It’s an unfortunate fact of life that many people are terrible with money.
Sometimes it’s not really our “fault” because we’ve just learned bad money lessons from our parents, which we’ve unhelpfully carried through into adulthood.
Other times, it’s because we simply spend more than we earn and have never been within 100 metres of a budget.
In fact, most people have no idea how much they spend every month because a lot of it is on credit, which they don’t pay back in its entirety.
But there are plenty of ways that you can improve your financial situation and work towards building long-term wealth.
Being honest about your finances is a good start, of course, as is education – even if it only takes a few minutes in the beginning.
So to kick-start your learning, here are seven money lessons you can learn in just seven minutes!
1. Where does your money go?
Keeping tabs on how you spend your money, whether through fixed expenses like rent or mortgage repayments or discretionary spending like dining out and travel, is crucial to understanding where your money is going each month.
Sitting down with a professional is a good place to begin, but you can also create your own budget using a spreadsheet to list all of your monthly expenses.
Now, if you’re going to the effort of preparing a budget, make sure you update it with everything – even your daily coffee, because it all adds up over a month!
2. Your money mindset matters
Do you know what your mindset around money is?
Do you believe you deserve to be rich or poor?
Too many people have an unhelpful money mindset which will always limit their ability to build wealth.
Many of the world’s richest people weren’t born with a silver spoon in their mouths, but rather had a mindset that enabled them to be successful.
They also had more rich habits than poor ones.
You can start by thinking of money as something to invest, rather than something to save or spend.
Self-made millionaire Grant Cardone wrote on Entrepreneur: “The only reason to save money is to invest it. Put your saved money into secured, sacred (untouchable) accounts. Never use these accounts for anything, not even an emergency. This will force you to continue to follow step one (increase income). To this day, at least twice a year, I am broke because I always invest my surpluses into ventures I cannot access.”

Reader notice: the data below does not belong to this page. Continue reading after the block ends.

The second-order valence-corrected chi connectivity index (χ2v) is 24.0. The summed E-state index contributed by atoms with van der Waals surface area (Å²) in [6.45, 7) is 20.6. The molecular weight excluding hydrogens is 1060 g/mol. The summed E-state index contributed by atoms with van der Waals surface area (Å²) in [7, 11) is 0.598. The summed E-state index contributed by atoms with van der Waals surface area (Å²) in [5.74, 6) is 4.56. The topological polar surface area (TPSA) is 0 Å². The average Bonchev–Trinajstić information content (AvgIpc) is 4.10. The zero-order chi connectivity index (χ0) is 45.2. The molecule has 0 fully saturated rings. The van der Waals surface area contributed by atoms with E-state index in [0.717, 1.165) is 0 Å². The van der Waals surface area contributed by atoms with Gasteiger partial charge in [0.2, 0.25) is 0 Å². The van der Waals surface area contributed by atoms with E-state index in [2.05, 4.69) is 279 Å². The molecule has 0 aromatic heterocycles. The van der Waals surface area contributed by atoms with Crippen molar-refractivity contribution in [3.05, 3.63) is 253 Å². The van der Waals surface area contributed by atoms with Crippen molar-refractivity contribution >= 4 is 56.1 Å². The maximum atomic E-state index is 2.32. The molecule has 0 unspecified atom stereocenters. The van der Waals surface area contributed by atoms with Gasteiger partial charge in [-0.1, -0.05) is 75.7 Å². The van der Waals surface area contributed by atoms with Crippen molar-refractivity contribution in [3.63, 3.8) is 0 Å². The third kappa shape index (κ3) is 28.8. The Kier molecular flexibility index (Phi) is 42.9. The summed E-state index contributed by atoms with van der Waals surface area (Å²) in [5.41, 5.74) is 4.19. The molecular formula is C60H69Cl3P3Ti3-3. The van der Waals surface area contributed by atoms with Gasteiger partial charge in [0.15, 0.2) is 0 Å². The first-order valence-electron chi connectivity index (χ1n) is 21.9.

3. Pay yourself first
One of the keys to wealth creation is to understand the concept of paying yourself first.
What does that mean exactly?
Well, it means that out of your income, whether you’re employed or self-employed, you need to save a portion of it as soon as you are paid.
That could be the equivalent of one hour’s pay from each day, or it could be 10 per cent of your gross income.
Whatever the figure, it is an amount which you save into an account, which will then be used for investment purposes or as your financial buffer for tough times.
The secret is not touching it.
4. How much money should you save?
By now, you’ve decided to pay yourself first – every week, fortnight or month.
But perhaps you’re wondering how much that should be?
Well, it should be an amount that you can save relatively easily every pay period, so that you can still enjoy your life without being overly extravagant.
Author David Bach has worked out a savings formula depending on your age group.
He recommends saving:
- 10 per cent of your gross income in your 20s
- 5 per cent of your gross income in your 30s
- 15 per cent of your gross income in your 40s
- 20 per cent of your gross income in your 50s
The reason why the percentage increases as you age is that as you get older you generally earn and spend more, but it can also be more difficult to get a new job if you’re made redundant, for example.
5. How to prioritise debt
We’ve talked quite a bit about saving but what about paying the debt?
It’s a staggering insight to learn that there are more than 16 million credit cards in circulation in Australia.
And each one of those cards has an average balance of more than $3,100!
So, if you have a credit card, make sure you pay off the balance in its entirety every month.
For example, if you have a windfall of $10,000, but you also have $10,000 worth of bad debt via credit cards and a personal loan, pay off those debts first.
There is no point saving money if you have bad debt hanging over your head.
So perhaps an addendum to the previous two sections should be: Pay bad debt first and then pay yourself.
6. Understand how your partner views money
It’s an unfortunate fact that arguments about money are a leading predictor of divorce.
Previous generations found talking about money matters uncomfortable, but the reality is that successful couples talk about it all the time!
When a relationship starts to get serious, it’s also important to understand the financial background of your partner.
You should also know how your partner feels about money as well as their financial goals and aspirations.
If one half of the partnership wants to spend all their money on extravagant holidays, but the other has serious investment goals, it’s not difficult to see that the relationship will likely struggle.
7. How much money do you need for a rainy day?
Rainy day funds are vital.
Having a financial buffer will ensure that you can more easily ride out any ups and downs such as job loss or an extended illness.
Again, how much money you will need depends on your lifestyle and expenses, but a general rule of thumb is about three to six months of expenses.
This figure often increases as you get older because you may have more expenses as well as more investments generally.
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